Within the tight and clear minded direction of Rupert Goold (Broadway’s King Charles III), the examination of that “fuckin’ war‘ of revenge and reporting are unearthed and dug up for our delight; from the moment the compelling and head-strong Rupert Murdoch, played with firecracker dynamics by the phenomenal Bertie Carvel (Broadway’s Matilda) approaches the ambitious and determined Larry Lamb, beautifully and roughly played to heightened perfection by Jonny Lee Miller (Broadway’s After Miss Julie, “Elementary“). Using rivalry and class pretensions as a drive and a thirst, the power-hungry Murdoch found the rapport he needed in Lamb, asking him to go to any lengths to beat their rivals and become the most popular newspaper in the World. Lamb went full throttle, finding the staff to make it happen and the guts to go the distance, even when questioned by Murdoch. The cast assembled for this production are as flawless and entwined as the gathering of staffers at The Sun, with standouts in the form of Tara Summers (LCT’s The Hard Problem) as Joyce Hopkirk/Muriel McKay and Andrew Durand (Broadway’s Head Over Heels) as photographer Beverley. They give it their all, to the beat of the late 1960’s sound, beautifully creating a moment early on that sets the whole printing press in motion, thanks to the strong original music by Adam Cork (NT’s London Road), stellar music direction by Julie McBride (Broadway’s SpongeBob…), fantastically heightened projection design by Jon Driscoll (Broadway’s Finding Neverland), intricate lighting by Neil Austin (Broadway’s Travesties, Harry Potter…), and wonderfully dynamic choreography and movement direction by Lynne Page (Broadway’s American Psycho). It’s a powerful trip through the trenches, a manic tick tock towards confrontation between stodgy and those nowhere near to being called ‘fancy pants‘.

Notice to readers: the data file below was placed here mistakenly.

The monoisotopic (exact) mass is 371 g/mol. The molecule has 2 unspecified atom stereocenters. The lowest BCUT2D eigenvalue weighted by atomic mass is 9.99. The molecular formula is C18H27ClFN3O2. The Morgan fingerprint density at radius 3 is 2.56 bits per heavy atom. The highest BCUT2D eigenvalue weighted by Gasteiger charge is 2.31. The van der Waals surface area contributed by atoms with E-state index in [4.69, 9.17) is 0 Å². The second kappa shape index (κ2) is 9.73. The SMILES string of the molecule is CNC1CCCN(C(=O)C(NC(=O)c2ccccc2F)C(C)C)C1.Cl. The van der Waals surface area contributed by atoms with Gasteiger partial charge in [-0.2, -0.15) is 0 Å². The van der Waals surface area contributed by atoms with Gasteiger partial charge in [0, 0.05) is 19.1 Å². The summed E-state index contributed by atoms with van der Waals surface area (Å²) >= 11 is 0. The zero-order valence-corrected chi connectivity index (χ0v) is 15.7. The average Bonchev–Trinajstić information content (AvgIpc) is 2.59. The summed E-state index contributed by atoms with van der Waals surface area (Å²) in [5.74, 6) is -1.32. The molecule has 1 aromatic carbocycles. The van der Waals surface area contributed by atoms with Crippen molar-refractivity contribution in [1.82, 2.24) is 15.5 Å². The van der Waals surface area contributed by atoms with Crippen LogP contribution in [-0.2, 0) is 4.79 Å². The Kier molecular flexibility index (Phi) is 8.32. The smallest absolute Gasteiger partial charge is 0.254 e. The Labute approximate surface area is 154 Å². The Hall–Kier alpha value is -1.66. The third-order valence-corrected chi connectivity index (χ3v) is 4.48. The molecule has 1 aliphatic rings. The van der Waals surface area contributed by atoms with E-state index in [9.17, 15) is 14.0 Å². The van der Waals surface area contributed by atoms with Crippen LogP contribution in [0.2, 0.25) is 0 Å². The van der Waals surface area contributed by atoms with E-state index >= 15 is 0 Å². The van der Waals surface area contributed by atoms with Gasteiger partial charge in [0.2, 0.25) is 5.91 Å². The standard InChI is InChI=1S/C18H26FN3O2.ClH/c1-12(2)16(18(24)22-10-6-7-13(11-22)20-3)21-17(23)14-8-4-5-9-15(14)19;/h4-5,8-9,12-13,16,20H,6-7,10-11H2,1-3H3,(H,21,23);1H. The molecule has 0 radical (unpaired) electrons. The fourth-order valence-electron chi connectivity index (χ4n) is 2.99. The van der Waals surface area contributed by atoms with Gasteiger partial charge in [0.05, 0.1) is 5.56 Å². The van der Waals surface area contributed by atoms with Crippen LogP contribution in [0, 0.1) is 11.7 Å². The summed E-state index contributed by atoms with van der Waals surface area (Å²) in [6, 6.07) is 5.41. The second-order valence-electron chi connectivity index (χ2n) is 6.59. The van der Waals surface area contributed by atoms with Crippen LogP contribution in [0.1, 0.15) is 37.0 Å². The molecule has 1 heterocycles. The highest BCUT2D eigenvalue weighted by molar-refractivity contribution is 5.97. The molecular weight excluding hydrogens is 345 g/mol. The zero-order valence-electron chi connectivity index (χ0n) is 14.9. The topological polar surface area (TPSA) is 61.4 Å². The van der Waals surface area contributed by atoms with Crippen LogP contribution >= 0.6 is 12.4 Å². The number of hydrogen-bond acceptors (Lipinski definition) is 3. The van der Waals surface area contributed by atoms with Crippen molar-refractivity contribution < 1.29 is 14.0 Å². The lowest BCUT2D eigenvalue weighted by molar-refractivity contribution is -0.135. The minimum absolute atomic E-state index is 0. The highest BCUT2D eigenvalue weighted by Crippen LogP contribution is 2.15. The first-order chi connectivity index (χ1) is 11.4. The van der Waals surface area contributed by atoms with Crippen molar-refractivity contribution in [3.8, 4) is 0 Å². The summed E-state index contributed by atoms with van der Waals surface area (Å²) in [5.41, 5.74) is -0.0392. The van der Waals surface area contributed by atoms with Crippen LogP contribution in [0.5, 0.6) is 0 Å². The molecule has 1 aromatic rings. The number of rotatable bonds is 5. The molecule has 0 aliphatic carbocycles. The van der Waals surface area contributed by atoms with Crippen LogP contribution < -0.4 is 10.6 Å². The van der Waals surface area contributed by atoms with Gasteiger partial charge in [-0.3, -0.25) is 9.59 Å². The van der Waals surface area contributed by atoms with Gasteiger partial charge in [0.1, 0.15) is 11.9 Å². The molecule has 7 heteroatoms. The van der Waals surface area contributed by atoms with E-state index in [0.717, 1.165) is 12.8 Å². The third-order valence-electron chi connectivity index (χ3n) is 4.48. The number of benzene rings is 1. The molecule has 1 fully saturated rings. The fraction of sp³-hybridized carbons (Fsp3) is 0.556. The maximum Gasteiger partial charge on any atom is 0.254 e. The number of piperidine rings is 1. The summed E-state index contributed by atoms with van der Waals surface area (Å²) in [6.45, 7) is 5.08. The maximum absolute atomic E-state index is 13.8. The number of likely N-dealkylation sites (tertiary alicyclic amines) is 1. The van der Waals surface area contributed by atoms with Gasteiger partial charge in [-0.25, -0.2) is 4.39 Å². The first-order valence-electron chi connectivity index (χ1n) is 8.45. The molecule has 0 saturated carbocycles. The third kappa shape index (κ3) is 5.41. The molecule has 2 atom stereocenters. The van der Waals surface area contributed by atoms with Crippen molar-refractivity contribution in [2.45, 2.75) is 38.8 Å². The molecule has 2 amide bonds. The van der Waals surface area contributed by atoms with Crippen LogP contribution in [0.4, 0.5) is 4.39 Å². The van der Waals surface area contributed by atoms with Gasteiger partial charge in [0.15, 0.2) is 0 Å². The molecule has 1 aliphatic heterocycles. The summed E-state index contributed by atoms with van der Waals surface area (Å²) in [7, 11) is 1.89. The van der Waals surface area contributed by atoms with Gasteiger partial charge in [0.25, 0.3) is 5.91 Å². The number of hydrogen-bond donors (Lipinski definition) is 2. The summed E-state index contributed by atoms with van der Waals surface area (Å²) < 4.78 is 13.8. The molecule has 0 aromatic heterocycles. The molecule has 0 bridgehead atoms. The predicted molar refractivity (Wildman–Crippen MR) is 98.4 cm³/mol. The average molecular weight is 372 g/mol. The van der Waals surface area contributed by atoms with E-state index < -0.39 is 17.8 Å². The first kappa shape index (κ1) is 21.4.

It’s hard not to look at our television and media outlets now and not see the impact of this darkly Sun-ny tale. It was controversial back then, and it still would be considered just as shocking to this day, if it were to happen in New York City. The last scene is chilling to watch, as Murdoch digs into his meal with relish. We sit in a modern day America, reeling from the quickly spreading weeds that have sprouted up as a result of this clash reverberating. But back in 1969, they dressed up mutton as Lamb, producing content that would excite the masses even if it disrupted the elite, and then, they just kept feeding the populists peeps until the only place left to go was a ‘Page 3″ spread to drive it over the top. Sound familiar? INK never takes the same bait though, it’s pure thoughtful and exciting entertainment based in the smarts of the war of words and wisdom. A character asks in the beginning to “tell me a good story“, and boy, does Graham do his damnedest to do just that, and wins.